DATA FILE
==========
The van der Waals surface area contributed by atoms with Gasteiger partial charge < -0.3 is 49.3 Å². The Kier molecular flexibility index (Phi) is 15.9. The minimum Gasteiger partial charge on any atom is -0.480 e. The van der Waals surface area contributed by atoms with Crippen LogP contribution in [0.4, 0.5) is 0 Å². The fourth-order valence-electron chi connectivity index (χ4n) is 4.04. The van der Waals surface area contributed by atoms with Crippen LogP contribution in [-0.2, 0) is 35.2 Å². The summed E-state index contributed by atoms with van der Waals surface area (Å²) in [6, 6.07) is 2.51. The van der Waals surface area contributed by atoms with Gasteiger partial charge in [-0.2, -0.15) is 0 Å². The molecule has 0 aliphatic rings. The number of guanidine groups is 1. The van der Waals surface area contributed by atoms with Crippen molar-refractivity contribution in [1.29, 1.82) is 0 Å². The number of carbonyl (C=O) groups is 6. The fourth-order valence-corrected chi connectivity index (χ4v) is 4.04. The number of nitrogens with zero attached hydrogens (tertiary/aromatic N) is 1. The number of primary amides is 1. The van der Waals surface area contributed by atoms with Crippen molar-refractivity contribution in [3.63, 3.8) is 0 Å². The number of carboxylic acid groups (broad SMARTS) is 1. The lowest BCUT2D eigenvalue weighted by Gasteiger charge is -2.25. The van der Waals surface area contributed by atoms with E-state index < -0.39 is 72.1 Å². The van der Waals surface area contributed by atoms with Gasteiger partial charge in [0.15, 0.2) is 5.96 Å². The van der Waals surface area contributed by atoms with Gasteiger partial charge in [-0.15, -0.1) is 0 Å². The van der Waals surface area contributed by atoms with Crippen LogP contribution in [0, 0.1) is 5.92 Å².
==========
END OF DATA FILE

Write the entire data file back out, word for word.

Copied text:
The van der Waals surface area contributed by atoms with Gasteiger partial charge < -0.3 is 49.3 Å². The Kier molecular flexibility index (Phi) is 15.9. The minimum Gasteiger partial charge on any atom is -0.480 e. The van der Waals surface area contributed by atoms with Crippen LogP contribution in [0.4, 0.5) is 0 Å². The fourth-order valence-electron chi connectivity index (χ4n) is 4.04. The van der Waals surface area contributed by atoms with Crippen LogP contribution in [-0.2, 0) is 35.2 Å². The summed E-state index contributed by atoms with van der Waals surface area (Å²) in [6, 6.07) is 2.51. The van der Waals surface area contributed by atoms with Gasteiger partial charge in [-0.2, -0.15) is 0 Å². The molecule has 0 aliphatic rings. The number of guanidine groups is 1. The van der Waals surface area contributed by atoms with Crippen molar-refractivity contribution in [1.29, 1.82) is 0 Å². The number of carbonyl (C=O) groups is 6. The fourth-order valence-corrected chi connectivity index (χ4v) is 4.04. The number of nitrogens with zero attached hydrogens (tertiary/aromatic N) is 1. The number of primary amides is 1. The van der Waals surface area contributed by atoms with Crippen molar-refractivity contribution in [3.63, 3.8) is 0 Å². The number of carboxylic acid groups (broad SMARTS) is 1. The lowest BCUT2D eigenvalue weighted by Gasteiger charge is -2.25. The van der Waals surface area contributed by atoms with E-state index < -0.39 is 72.1 Å². The van der Waals surface area contributed by atoms with Gasteiger partial charge in [0.15, 0.2) is 5.96 Å². The van der Waals surface area contributed by atoms with Gasteiger partial charge in [-0.15, -0.1) is 0 Å². The van der Waals surface area contributed by atoms with Crippen LogP contribution in [0, 0.1) is 5.92 Å².